“I think everyone gets to this point – even people like James Taylor. If you work on the road a lot your writing is always affected. I know I saw Cat Stevens the other night and he said `Yeah`, he felt exactly the same. He worked a lot last year and slowed down because of it.”
Is he happy now with the way his writing is progressing?
“Yes, after `Madman` we`d gone as far as we could with that particular style of writing. I don`t think there`s anything comparable to `Madman` material on the new album.”
Has he managed to counteract “sameyness” on the next album?
“Yes. For a start there`s no orchestra and there are rock`n`roll tracks which we`ve never done before on albums. I don`t want to say it`s the best thing I`ve ever done because that`s what I said and felt about `Madman` but people didn`t agree.
“It`s just with this album no one can turn around and say, `oh it`s Elton John with his bloody 100-piece orchestra again`.
“There`s one number on the album called `I Think I`m Going To Kill Myself` which I think is going to have tap dancing on it. A sort of vaudeville number. I guarantee the numbers on the album will get many covers because the songs are more or less light pop.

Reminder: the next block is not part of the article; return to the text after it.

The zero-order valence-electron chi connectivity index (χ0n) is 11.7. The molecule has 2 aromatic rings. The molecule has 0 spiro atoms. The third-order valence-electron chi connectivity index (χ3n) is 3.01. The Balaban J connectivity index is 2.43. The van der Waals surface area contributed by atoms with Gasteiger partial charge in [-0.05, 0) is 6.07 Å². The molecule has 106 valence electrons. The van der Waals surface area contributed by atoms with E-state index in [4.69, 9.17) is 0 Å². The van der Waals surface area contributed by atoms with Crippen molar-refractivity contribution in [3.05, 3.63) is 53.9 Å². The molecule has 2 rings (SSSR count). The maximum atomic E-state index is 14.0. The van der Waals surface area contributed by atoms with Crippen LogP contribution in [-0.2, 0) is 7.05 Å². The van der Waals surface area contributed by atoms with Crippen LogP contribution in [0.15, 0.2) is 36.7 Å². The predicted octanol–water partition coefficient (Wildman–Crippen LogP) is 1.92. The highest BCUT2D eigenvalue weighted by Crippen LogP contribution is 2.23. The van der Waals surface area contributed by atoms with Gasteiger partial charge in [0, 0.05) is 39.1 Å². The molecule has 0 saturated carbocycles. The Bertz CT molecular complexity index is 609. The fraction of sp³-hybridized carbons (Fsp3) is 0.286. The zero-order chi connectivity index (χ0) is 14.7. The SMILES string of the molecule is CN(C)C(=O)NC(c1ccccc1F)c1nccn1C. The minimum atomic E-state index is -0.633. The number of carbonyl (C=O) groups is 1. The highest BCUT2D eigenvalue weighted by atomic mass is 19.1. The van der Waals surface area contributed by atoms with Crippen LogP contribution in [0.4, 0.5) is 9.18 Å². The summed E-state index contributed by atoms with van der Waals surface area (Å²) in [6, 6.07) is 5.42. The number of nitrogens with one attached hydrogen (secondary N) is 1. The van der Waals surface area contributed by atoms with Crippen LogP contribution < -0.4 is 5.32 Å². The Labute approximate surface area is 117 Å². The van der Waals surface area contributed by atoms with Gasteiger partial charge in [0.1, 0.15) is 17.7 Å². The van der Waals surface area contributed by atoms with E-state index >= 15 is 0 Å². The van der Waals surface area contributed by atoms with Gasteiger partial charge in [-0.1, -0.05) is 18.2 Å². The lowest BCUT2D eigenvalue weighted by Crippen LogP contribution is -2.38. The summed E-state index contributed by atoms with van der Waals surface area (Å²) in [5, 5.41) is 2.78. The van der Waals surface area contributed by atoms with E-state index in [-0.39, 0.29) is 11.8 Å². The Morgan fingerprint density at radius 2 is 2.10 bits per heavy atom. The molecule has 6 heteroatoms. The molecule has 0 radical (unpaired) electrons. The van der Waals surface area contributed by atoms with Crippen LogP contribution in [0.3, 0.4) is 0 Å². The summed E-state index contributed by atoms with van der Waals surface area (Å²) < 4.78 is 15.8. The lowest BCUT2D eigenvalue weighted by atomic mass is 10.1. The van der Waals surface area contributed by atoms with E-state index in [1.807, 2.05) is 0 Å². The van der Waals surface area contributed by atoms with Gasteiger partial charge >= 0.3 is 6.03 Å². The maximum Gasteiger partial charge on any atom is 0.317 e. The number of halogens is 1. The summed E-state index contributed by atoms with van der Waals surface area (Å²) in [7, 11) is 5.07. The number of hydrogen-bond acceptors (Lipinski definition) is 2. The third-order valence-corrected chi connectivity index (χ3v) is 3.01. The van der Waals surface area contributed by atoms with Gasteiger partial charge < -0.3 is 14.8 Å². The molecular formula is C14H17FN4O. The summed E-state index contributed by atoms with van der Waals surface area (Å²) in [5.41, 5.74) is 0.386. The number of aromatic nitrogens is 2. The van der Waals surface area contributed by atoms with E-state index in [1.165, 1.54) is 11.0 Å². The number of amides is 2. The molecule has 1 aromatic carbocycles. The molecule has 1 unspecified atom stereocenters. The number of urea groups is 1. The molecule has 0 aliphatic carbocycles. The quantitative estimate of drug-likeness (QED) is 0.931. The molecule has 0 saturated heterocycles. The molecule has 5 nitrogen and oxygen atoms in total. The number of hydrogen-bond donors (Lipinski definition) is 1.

“If I could write like Barry Mann I`d be instantly happy because they are, for me, the best kind of songs because they last for years. You`ve got to remember Bernie and I have only been writing together for three years, we`re still really novices.
“When someone says the tracks on `Madman` sound the same I always disagree – the only reason I might agree is that sometimes the piano starts and then the bass comes in and then the drums and in that way it follows a format. But if you listen to say a James Taylor album – you could say he sounded samey. Personally I thought `Madman` was one of the different songs.
“That album was wrenched out of us because we had to produce an album for our record company and we`d only had `Madman` done as far as songs were concerned.
“Usually, when we do an album we`ve got a stockpile of songs we can choose from. But because of touring so much we didn`t have a stockpile.
“That`s one reason why we are going to cut down a bit on touring because it does slow up writing. Even the days off you just want to die, collapse into bed and never get up.
“After `Honky Chateau` Bernie and I decided we`ve really got to get down to writing again. It was great writing for that album because it was as if an era had passed. It was like this album was my `Revolver`. The Beatles did six albums and they were great – and then they did `Revolver` and it was completely different from anything they`d ever done.”